This study had several limitations. First, we only assessed two lifting/thrusting needle manipulation skill levels. In the structural learning paradigm, the structure represents the relevant inputs and outputs of the system and the functional equations that relate to them, thereby explaining the learning-to-learn (meta-learning) phenomenon [1]. Learning the structure of a task or game, such as tennis, can facilitate motor performance in games with closely related structures (e.g., other racquet sports). Similarly, students trained in certain types of lifting/thrusting manipulations should be able to easily acquire novel needle manipulation techniques. Second, it is not clear if motor performance during acupuncture needle manipulation can be improved purely through movement repetition, including when no visual information is available. Because we aimed to investigate motor learning using two types of VF following AMES training, we did not include a non-VF group; a non-VF group would be required to differentiate error-based learning with visual cues from use-dependent learning. Third, participants received VF on a phantom, not a human, acupoint; even though this phantom acupoint is well-validated with respect to biomechanical force and needle grasp [14], it is not certain that phantom acupoint needle manipulations are fully applicable to human acupoints. However, we suggest that visuomotor training with AMES using the phantom acupoint would prove beneficial for novices learning sophisticated acupuncture hand movements prior to clinical practice. Finally, participants were presented with a motion template, using sine-wave visual cues, for both simple and complicated lift/thrusting needle manipulations. Although such visual cues are applicable to different types of lift/thrusting movements, learning from them may not be intuitive. Our data further suggest that an advanced education system should be conceived. For example, additional devices could facilitate sensorimotor learning of more complex hand movements based on the recorded movements of acupuncture manipulation performed by experienced clinicians. A novel system that simulates actual hand movements using virtual reality-based VF would be one possible method for use in the future. Despite several limitations, participants of both groups reported great satisfaction with our education system (ratings of 4.00 ± 0.22 in the concurrent VF group and 4.18 ± 0.28 in the post-trial VF group on a 5-point Likert scale), and indicated that this system should be included in the formal education program (4.60 ± 0.17 in the concurrent VF group and 4.27 ± 0.31 in the post-trial VF group). Thus, we suggest that visuomotor training with AMES using the phantom acupoint would prove beneficial for novices learning sophisticated acupuncture hand movements prior to clinical practice.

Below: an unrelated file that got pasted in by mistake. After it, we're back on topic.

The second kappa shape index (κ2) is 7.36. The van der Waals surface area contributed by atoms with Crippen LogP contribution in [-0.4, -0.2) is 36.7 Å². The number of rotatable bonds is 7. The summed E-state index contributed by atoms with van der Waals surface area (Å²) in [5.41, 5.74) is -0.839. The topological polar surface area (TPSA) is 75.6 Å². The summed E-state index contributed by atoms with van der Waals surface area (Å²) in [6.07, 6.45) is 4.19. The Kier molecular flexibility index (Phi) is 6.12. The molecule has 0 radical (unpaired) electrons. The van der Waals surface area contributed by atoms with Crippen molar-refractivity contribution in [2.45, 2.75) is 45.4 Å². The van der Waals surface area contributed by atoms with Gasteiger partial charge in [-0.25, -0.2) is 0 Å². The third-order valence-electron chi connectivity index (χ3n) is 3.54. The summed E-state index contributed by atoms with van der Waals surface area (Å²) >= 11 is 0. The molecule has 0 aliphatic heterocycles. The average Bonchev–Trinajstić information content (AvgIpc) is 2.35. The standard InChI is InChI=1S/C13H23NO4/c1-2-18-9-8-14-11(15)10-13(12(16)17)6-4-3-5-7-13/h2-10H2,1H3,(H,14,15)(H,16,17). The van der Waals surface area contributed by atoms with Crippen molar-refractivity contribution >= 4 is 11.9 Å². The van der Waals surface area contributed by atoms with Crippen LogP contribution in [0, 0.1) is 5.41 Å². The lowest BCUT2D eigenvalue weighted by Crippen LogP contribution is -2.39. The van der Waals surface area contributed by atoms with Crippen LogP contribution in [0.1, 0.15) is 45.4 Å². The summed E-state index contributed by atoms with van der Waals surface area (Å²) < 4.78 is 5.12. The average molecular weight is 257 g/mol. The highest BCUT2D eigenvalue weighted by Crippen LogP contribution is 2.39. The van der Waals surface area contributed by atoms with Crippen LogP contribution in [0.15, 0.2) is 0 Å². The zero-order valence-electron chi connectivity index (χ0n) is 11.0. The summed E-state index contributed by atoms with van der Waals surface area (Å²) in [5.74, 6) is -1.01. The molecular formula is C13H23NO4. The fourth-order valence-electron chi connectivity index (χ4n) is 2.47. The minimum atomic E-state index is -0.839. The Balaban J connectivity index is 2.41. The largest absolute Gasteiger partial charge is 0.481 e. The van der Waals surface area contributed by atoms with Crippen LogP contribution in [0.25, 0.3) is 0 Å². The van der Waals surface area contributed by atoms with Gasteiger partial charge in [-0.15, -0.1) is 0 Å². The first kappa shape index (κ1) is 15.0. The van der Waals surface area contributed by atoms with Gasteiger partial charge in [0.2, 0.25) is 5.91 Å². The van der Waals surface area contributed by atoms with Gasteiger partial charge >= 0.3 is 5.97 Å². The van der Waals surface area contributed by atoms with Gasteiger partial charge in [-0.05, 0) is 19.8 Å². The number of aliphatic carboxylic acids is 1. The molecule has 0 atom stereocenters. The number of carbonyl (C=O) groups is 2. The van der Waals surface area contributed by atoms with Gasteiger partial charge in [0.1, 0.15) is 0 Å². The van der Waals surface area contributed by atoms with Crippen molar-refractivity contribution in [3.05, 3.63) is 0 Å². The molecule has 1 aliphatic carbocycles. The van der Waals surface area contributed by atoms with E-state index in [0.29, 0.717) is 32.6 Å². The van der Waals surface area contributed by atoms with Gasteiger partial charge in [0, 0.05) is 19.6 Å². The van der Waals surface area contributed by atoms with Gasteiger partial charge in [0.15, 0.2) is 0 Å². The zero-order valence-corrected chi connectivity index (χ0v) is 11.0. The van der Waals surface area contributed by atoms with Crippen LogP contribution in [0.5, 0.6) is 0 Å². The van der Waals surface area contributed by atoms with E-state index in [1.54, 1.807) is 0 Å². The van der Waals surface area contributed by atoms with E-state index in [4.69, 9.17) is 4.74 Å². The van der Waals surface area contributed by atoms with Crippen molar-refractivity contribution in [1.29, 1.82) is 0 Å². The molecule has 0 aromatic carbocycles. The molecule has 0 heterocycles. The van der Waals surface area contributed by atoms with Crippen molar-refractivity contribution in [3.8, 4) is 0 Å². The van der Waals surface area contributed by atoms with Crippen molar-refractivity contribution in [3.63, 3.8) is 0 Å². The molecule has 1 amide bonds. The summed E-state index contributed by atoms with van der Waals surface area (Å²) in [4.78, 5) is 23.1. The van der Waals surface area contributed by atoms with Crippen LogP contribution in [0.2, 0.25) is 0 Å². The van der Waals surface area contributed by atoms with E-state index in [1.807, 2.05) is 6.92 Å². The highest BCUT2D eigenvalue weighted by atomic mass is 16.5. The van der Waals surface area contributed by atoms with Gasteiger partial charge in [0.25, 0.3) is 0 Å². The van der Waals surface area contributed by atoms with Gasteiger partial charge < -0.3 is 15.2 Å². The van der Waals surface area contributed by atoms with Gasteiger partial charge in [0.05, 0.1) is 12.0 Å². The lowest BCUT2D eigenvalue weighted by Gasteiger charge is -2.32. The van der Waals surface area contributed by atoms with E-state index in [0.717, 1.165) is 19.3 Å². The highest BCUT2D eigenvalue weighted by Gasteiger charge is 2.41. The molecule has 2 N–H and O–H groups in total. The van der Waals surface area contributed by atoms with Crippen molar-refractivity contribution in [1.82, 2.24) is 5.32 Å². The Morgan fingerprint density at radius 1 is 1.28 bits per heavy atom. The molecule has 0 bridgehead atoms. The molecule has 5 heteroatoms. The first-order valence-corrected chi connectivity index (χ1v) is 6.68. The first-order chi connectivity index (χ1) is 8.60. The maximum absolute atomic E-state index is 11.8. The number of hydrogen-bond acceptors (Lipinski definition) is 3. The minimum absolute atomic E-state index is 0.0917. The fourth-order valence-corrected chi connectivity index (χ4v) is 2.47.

In conclusion, sensorimotor learning with VF can improve the sophisticated hand movements required for acupuncture needle manipulation. Use of two types of VF can benefit untrained students, through either automatic or cognitive processes.

Acknowledgments

This research was supported by the Basic Science Research Program through the National Research Foundation of Korea (NRF) funded by the Ministry of Education, Science and Technology (No. 2011–0009913) and the Korea Institute of Oriental Medicine (no. K15070).

Author Contributions

Conceived and designed the experiments: YC WMJ. Performed the experiments: WMJ JL ISL. Analyzed the data: WMJ. Contributed reagents/materials/analysis tools: CW HJP. Wrote the paper: WMJ YC.